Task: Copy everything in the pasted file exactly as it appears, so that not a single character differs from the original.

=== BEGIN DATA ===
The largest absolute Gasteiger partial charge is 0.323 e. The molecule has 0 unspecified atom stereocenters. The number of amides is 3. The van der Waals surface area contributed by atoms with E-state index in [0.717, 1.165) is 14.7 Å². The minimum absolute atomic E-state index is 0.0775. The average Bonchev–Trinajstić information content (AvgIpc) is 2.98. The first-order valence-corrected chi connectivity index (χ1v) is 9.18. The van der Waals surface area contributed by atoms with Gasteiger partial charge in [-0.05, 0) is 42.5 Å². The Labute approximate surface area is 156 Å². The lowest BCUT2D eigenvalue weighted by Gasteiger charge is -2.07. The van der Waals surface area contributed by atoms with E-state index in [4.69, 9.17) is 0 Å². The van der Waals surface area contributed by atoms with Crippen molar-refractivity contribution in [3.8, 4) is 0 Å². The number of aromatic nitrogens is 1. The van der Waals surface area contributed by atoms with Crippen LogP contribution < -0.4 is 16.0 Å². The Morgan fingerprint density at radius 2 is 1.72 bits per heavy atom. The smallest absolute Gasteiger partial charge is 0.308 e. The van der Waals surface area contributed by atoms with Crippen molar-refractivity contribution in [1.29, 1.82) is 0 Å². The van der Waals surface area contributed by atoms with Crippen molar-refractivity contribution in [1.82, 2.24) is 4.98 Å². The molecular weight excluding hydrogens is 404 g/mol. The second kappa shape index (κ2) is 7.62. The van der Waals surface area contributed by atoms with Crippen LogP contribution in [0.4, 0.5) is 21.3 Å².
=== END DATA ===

The largest absolute Gasteiger partial charge is 0.323 e. The molecule has 0 unspecified atom stereocenters. The number of amides is 3. The van der Waals surface area contributed by atoms with E-state index in [0.717, 1.165) is 14.7 Å². The minimum absolute atomic E-state index is 0.0775. The average Bonchev–Trinajstić information content (AvgIpc) is 2.98. The first-order valence-corrected chi connectivity index (χ1v) is 9.18. The van der Waals surface area contributed by atoms with Gasteiger partial charge in [-0.05, 0) is 42.5 Å². The Labute approximate surface area is 156 Å². The lowest BCUT2D eigenvalue weighted by Gasteiger charge is -2.07. The van der Waals surface area contributed by atoms with E-state index in [4.69, 9.17) is 0 Å². The van der Waals surface area contributed by atoms with Crippen molar-refractivity contribution in [3.8, 4) is 0 Å². The number of aromatic nitrogens is 1. The van der Waals surface area contributed by atoms with Crippen LogP contribution < -0.4 is 16.0 Å². The Morgan fingerprint density at radius 2 is 1.72 bits per heavy atom. The smallest absolute Gasteiger partial charge is 0.308 e. The van der Waals surface area contributed by atoms with Crippen molar-refractivity contribution in [1.29, 1.82) is 0 Å². The van der Waals surface area contributed by atoms with Crippen molar-refractivity contribution in [1.82, 2.24) is 4.98 Å². The molecular weight excluding hydrogens is 404 g/mol. The second kappa shape index (κ2) is 7.62. The van der Waals surface area contributed by atoms with Crippen LogP contribution in [0.4, 0.5) is 21.3 Å².